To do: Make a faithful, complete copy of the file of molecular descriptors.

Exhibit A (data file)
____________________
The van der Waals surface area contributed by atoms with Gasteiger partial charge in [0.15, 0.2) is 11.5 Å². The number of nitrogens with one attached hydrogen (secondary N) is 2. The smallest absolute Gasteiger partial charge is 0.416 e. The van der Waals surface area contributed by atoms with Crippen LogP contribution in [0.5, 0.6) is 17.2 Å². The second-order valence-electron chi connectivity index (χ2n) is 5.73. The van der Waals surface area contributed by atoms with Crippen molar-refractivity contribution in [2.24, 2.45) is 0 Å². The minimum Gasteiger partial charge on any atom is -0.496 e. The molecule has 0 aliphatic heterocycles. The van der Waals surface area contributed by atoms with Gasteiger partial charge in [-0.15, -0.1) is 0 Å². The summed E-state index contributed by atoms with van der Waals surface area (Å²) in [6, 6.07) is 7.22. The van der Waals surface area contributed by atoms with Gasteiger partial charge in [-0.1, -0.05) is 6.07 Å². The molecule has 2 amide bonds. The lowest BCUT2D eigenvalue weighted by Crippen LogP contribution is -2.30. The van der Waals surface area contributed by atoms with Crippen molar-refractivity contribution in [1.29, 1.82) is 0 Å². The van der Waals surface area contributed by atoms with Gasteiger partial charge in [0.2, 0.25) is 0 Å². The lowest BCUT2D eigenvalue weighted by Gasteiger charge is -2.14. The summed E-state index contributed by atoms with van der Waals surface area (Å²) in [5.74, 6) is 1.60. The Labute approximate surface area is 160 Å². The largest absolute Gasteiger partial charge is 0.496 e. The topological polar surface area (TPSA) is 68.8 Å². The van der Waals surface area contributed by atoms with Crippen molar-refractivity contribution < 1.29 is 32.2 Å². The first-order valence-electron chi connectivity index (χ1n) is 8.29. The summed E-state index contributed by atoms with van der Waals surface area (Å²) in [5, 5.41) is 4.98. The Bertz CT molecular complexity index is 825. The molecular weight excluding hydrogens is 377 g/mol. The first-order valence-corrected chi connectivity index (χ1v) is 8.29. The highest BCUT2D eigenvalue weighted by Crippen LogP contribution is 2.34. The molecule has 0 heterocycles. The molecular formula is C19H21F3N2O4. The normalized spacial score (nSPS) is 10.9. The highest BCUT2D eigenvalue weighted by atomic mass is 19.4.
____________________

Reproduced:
The van der Waals surface area contributed by atoms with Gasteiger partial charge in [0.15, 0.2) is 11.5 Å². The number of nitrogens with one attached hydrogen (secondary N) is 2. The smallest absolute Gasteiger partial charge is 0.416 e. The van der Waals surface area contributed by atoms with Crippen LogP contribution in [0.5, 0.6) is 17.2 Å². The second-order valence-electron chi connectivity index (χ2n) is 5.73. The van der Waals surface area contributed by atoms with Crippen molar-refractivity contribution in [2.24, 2.45) is 0 Å². The minimum Gasteiger partial charge on any atom is -0.496 e. The molecule has 0 aliphatic heterocycles. The van der Waals surface area contributed by atoms with Gasteiger partial charge in [-0.15, -0.1) is 0 Å². The summed E-state index contributed by atoms with van der Waals surface area (Å²) in [6, 6.07) is 7.22. The van der Waals surface area contributed by atoms with Gasteiger partial charge in [-0.1, -0.05) is 6.07 Å². The molecule has 2 amide bonds. The lowest BCUT2D eigenvalue weighted by Crippen LogP contribution is -2.30. The van der Waals surface area contributed by atoms with Crippen molar-refractivity contribution in [1.29, 1.82) is 0 Å². The van der Waals surface area contributed by atoms with Gasteiger partial charge in [0.2, 0.25) is 0 Å². The lowest BCUT2D eigenvalue weighted by Gasteiger charge is -2.14. The summed E-state index contributed by atoms with van der Waals surface area (Å²) in [5.74, 6) is 1.60. The Labute approximate surface area is 160 Å². The largest absolute Gasteiger partial charge is 0.496 e. The topological polar surface area (TPSA) is 68.8 Å². The van der Waals surface area contributed by atoms with Crippen molar-refractivity contribution < 1.29 is 32.2 Å². The first-order valence-electron chi connectivity index (χ1n) is 8.29. The summed E-state index contributed by atoms with van der Waals surface area (Å²) in [5, 5.41) is 4.98. The Bertz CT molecular complexity index is 825. The molecular weight excluding hydrogens is 377 g/mol. The first-order valence-corrected chi connectivity index (χ1v) is 8.29. The highest BCUT2D eigenvalue weighted by Crippen LogP contribution is 2.34. The molecule has 0 heterocycles. The molecular formula is C19H21F3N2O4. The normalized spacial score (nSPS) is 10.9. The highest BCUT2D eigenvalue weighted by atomic mass is 19.4.